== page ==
Clean up in 60 days or get out, Schmoke tells trash chiefs

August 19, 1994|By JoAnna Daemmrich | JoAnna Daemmrich,Sun Staff Writer Sun staff writer Robert Hilson Jr. contributed to this article.

Maybe he tripped over one too many broken bottles.

Maybe he toured one too many Baltimore alleys swarming with flies and littered with broken bags of trash, rotting food, discarded tires and even old mattresses.

At any rate, Mayor Kurt L. Schmoke declared yesterday that he's had enough.

After spending the past few months visiting neighborhoods to find piled-up garbage, after hearing the same chorus of complaints, Mayor Schmoke has unhappily concluded that Charm City is filthy.

The mayor called in the city's 36 sanitation supervisors this week and told them it's time for Baltimore to clean up its act. He gave the Bureau of Solid Waste exactly 60 days to tidy up the streets and crack down on the "throw-away" offenders who toss out everything from candy wrappers to furniture behind their homes.

If there's no progress, Mr. Schmoke said he will begin firing the supervisors.

"I told them that I thought the city was getting unreasonably dirty," the mayor said yesterday morning at his weekly news briefing. "I want a little more aggressive and sustained action in cleaning up the city. Everybody has got to get involved in making this the cleanest possible city."

The mayor said he's particularly disturbed by how few citations have been issued to residents who dump trash or put out their garbage early, leaving it to sit for days.

Sanitation supervisors were given the power a few years ago to write up violations by residents, trash haulers and landlords who illegally evict tenants -- a move that almost always leaves a pile of abandoned junk on the street. Too few supervisors are taking action, Mr. Schmoke said.

"If we're not serious about enforcement," he said, "people will be lazy about their obligation to comply with the law."

Although he considered simply abolishing their jobs, the mayor said he decided instead to urge the supervisors to enforce the regulations and go door-to-door reminding residents about trash collection days.

Mr. Schmoke also said he wants to initiate a better method of picking up bulk trash, perhaps sending out trucks for an entire day in specific zones to collect old appliances, mattresses and similar items.

Schaefer recalled

The city employs 36 sanitation supervisors. Twenty are assigned to specific districts and are responsible for overseeing general trash collection, bulk trash, and the cleanup of alleys and lots. The remainder enforce the city's sanitation regulations and recycling, said Vanessa Pyatt, a spokeswoman for the Department of Public Works.

Mr. Schmoke's tough talk brought back memories of his predecessor to some at City Hall.

In 1985, then Mayor William Donald Schaefer, now the governor, launched a highly publicized "Assault on Trash." He likened himself to General Patton, leading city workers into alleys and parks to clean up huge piles of trash.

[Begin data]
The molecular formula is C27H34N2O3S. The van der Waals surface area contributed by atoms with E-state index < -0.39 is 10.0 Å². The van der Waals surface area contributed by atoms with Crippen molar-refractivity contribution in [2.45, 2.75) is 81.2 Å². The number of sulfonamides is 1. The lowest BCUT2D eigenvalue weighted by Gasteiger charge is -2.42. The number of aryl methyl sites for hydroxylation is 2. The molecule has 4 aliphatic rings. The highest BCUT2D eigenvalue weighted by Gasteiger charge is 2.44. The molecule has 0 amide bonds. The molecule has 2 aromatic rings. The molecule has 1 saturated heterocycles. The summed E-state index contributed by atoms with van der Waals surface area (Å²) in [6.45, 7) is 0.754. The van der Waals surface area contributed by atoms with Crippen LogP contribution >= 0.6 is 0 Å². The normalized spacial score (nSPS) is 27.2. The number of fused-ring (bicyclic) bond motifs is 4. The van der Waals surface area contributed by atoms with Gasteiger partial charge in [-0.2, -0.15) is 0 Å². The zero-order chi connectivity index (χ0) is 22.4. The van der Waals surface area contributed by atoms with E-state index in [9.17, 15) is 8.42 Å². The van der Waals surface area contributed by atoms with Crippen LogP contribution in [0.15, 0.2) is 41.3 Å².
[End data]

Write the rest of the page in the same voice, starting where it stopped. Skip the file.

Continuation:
One of Mr. Schmoke's aides conceded yesterday's announcement had a "Schaeferesque" tone, but said the mayor has been hard at work trying to get the city cleaned up. Every time the mayor passes a trash-strewn park or alley, he backs up and calls Public Works Director George G. Balog, the aide said.

Council President Mary Pat Clarke said she can only agree with the mayor that the city is filthy. "Is the city getting dirtier? The city is filthy," said Mrs. Clarke, who plans to challenge Mr. Schmoke next year. "If the campaign brings us a cleaner city, I should have run two years ago."

The mayor's ambition to clean up the city drew support from many residents.

In West Baltimore's Reservoir Hill neighborhood, flies and other insects swarm around piles of discarded food, child car seats and opened bags of trash in an alley behind the 2300 block of Linden Ave. Children play nearby, and dogs sniff the piles and drag away bits of food.

"This ain't half as bad as the way it used to be," said Arthur White, 30, who has lived in the neighborhood for about three years. "It gets cleaned up every now and then, but never fully. It can really smell sometimes."

'Get rid of people'

In North Baltimore's Pen Lucy neighborhood, trash lined the streets at a business district in the 3900 block of Old York Road. Young men, oblivious to the debris, lingered in a park.

"You have to get rid of the people as you get rid of the trash," said Selma Bryant, who lives on nearby Rose Hill Terrace.

"The trash comes because the city doesn't want to come here and confront the drug dealers. They say it's a drug area so why clean it up."

Downtown Baltimore businesses pay a special tax to keep the sidewalks clear and the trash cans emptied.

"They even do it in the rain. I see no problem with how they clean downtown," said Bob Giambelluca, who works at the Fader's Tobacconist store in the 100 block of E. Baltimore St.

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